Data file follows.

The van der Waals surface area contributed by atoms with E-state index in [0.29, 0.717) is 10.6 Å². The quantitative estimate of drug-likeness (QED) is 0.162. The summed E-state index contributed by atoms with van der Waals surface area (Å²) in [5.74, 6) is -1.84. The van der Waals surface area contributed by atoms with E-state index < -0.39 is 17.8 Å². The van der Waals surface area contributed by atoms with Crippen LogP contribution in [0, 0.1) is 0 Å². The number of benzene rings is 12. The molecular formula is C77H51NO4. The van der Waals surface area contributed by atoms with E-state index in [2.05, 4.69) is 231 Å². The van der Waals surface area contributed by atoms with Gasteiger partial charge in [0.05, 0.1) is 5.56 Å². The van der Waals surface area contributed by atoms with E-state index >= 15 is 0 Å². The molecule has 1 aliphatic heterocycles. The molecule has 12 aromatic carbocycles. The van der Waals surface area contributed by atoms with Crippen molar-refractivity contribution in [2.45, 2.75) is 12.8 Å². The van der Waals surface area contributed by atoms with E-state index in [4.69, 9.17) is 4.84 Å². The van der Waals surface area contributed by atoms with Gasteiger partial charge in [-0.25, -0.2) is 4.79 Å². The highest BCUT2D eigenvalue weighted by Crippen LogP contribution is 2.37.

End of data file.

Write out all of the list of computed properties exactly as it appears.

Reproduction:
The van der Waals surface area contributed by atoms with E-state index in [0.29, 0.717) is 10.6 Å². The quantitative estimate of drug-likeness (QED) is 0.162. The summed E-state index contributed by atoms with van der Waals surface area (Å²) in [5.74, 6) is -1.84. The van der Waals surface area contributed by atoms with E-state index < -0.39 is 17.8 Å². The van der Waals surface area contributed by atoms with Crippen LogP contribution in [0, 0.1) is 0 Å². The number of benzene rings is 12. The molecular formula is C77H51NO4. The van der Waals surface area contributed by atoms with E-state index in [2.05, 4.69) is 231 Å². The van der Waals surface area contributed by atoms with Gasteiger partial charge in [0.05, 0.1) is 5.56 Å². The van der Waals surface area contributed by atoms with E-state index >= 15 is 0 Å². The molecule has 1 aliphatic heterocycles. The molecule has 12 aromatic carbocycles. The van der Waals surface area contributed by atoms with Crippen molar-refractivity contribution in [2.45, 2.75) is 12.8 Å². The van der Waals surface area contributed by atoms with E-state index in [4.69, 9.17) is 4.84 Å². The van der Waals surface area contributed by atoms with Gasteiger partial charge in [-0.25, -0.2) is 4.79 Å². The highest BCUT2D eigenvalue weighted by Crippen LogP contribution is 2.37.